Candidate bio description
Born in Port Arthur, ON (now Thunder Bay). Obtained a BA and MA from the University of Manitoba, and LLB from Queen’s University. Served 3 years in the Canadian Army in the Brigade Signals Squadron and in the 1st Parachute Battalion, Royal 22nd Regiment. Practised Labour and Administrative Law. Certified Specialist in Labour Law. Adjudicator on LSO Administrative Tribunal. Previous Editor-in-Chief of Management Rights, a Federated Press Legal Journal. Past Alternate Chair of Ontario Review Board. Past OBA Council Member and past Director on OBA Board of Directors. Honorary Colonel (ret.) of Lake Superior Scottish Regiment (LSSR) and current member of LSSR Senate. Married with 3 children, 4 granddaughters, 2 step-grandsons.
What inspired you to run for bencher this year?
I have enjoyed my 4 years as a Bencher where I served on LSO Committees including Access to Justice, Professional Development and Competence, Equity and Indigenous Affairs, as well as the ABS Working Group. I found the issues both interesting and challenging and the work satisfying, and I appreciated the positive personal and working relationships I formed with other Benchers and LSO staff. I would like the opportunity to continue to work on ongoing innovative and progressive initiatives which include increasing access to justice, promoting more diversity and inclusivity in the profession, improving awareness of Indigenous history, culture and traditions, encouraging optimum use of digital technology in delivery of legal services, and increasing and improving mentoring/coaching and Helpline programmes.
What do you believe is the biggest issue facing the legal profession?
Money, and the lack thereof, has led to the rising phenomenon of self-represented and unrepresented litigants which is straining the justice system. It is a vicious circle. Tuition fees are rising exponentially leaving many students with a staggering debt load. Licensing fees, insurance costs, and other levies are often a burden for sole and small firm practitioners, especially in small towns and rural areas. This financial reality has led to many lawyers preferring to practice in larger centres, leaving many areas of the province under-serviced. Escalating legal fees are often required to cope with the cost of the debt load, or to subsidize the necessary, constant need to upgrade costly technology, or to access expensive legal research tools. The result is that many people cannot afford representation. Most people do not qualify for Legal Aid, but cannot afford high legal fees. Legal Aid itself cannot meet the current demands. The dilemma of how to deliver necessary legal services in a fair, affordable and equitable way, and the emergence of self-represented or unrepresented litigants are two of the biggest issues facing the legal profession.
What would be your first priority upon election?
My first priority upon election is to seek ways to create financial incentives to encourage more lawyers to practice in under-serviced rural and remote areas. I also intend to seek ways to reduce the financial strain on lawyers who do practice in these areas as well those who practice in sole and small firms. This could be in the form of allowing more graduated licensing fees or less onerous CPD Costs. I will strongly support LSO’s current plan to act as a technology resource base to help lawyers reduce overhead costs.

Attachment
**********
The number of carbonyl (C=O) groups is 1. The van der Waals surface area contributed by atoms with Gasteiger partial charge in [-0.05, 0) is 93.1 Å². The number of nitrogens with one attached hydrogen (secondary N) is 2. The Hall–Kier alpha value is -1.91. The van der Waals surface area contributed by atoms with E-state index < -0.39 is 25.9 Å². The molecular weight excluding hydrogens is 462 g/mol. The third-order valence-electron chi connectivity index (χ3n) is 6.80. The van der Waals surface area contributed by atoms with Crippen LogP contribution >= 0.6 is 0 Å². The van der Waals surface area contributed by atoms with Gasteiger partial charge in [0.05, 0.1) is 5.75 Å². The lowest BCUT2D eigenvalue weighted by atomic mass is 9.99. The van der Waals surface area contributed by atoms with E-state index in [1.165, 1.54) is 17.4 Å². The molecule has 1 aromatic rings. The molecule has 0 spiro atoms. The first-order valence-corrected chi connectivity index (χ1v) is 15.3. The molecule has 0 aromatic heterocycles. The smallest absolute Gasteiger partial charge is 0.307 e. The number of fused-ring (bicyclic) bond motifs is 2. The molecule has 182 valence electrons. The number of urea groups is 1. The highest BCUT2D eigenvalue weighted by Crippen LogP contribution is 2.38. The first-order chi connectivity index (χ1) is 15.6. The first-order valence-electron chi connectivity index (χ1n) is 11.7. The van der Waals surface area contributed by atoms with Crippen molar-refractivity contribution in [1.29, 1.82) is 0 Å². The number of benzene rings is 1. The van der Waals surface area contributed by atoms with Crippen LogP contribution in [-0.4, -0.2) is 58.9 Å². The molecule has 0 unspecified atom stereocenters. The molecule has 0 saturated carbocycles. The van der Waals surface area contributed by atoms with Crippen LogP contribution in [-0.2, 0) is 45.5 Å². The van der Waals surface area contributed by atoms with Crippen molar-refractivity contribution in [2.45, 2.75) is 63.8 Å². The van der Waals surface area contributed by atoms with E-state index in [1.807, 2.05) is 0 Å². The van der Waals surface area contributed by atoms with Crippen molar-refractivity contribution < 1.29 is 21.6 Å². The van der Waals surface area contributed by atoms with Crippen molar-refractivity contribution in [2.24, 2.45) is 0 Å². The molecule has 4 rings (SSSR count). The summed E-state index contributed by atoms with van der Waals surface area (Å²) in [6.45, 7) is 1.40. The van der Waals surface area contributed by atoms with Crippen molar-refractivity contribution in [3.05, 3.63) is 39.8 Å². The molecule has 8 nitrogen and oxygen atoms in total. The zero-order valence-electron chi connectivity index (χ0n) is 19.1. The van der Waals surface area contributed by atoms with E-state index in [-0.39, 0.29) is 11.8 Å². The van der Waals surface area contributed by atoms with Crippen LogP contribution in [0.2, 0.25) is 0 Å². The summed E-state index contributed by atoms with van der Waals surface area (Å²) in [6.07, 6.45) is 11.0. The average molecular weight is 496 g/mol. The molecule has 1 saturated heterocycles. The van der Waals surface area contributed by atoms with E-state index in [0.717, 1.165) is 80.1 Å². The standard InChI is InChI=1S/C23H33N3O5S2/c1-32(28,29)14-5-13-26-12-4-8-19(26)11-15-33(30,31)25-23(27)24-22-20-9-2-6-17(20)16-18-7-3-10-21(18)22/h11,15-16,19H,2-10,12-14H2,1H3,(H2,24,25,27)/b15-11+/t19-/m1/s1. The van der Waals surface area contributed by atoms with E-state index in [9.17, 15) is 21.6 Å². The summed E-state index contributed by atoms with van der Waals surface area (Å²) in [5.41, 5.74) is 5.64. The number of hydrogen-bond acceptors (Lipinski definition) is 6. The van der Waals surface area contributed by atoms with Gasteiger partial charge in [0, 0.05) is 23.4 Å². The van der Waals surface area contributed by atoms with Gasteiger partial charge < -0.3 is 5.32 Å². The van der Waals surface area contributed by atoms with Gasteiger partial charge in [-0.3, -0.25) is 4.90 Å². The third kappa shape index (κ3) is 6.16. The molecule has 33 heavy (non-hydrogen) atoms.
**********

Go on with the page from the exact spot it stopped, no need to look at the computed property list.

What do you hope to achieve over the next four years as a member of Convocation?
During the usual intensive orientation of new Benchers and the setting of a new 4 year strategic plan, I will strongly encourage the expansion of the LSO’s new Indigenous Awareness programme which I attended in December and which I found extremely informative and helpful. I also will promote the continuing implementation of the mentoring/coaching programme for new lawyers, and the enhancement of access to the Lawyers’ Helpline in response to suggestions from the profession in a 2017 survey.
What's the most pressing concern for the profession in your region of the province?
The most pressing concern in the Northwest Region is the difficulty of providing equal, affordable and economical access to justice in our large geographical area with its many remote and fly-in communities needing legal services. Many have no, or very limited, access to legal resources and practitioners. There is also a need in our Region for greater knowledge, understanding and accommodation of Indigenous cultural and traditional practices given the large Indigenous population.
Do you support the requirement to create and abide by a statement of principles?
Yes I support the requirement. To the extent that women, minorities and racialized licensees experience discrimination in hiring and employment practices, there is a need to formally acknowledge our commitment to recognize and eliminate discrimination. The statement confirms the obligation we have in the profession to treat everyone in a fair and equitable way.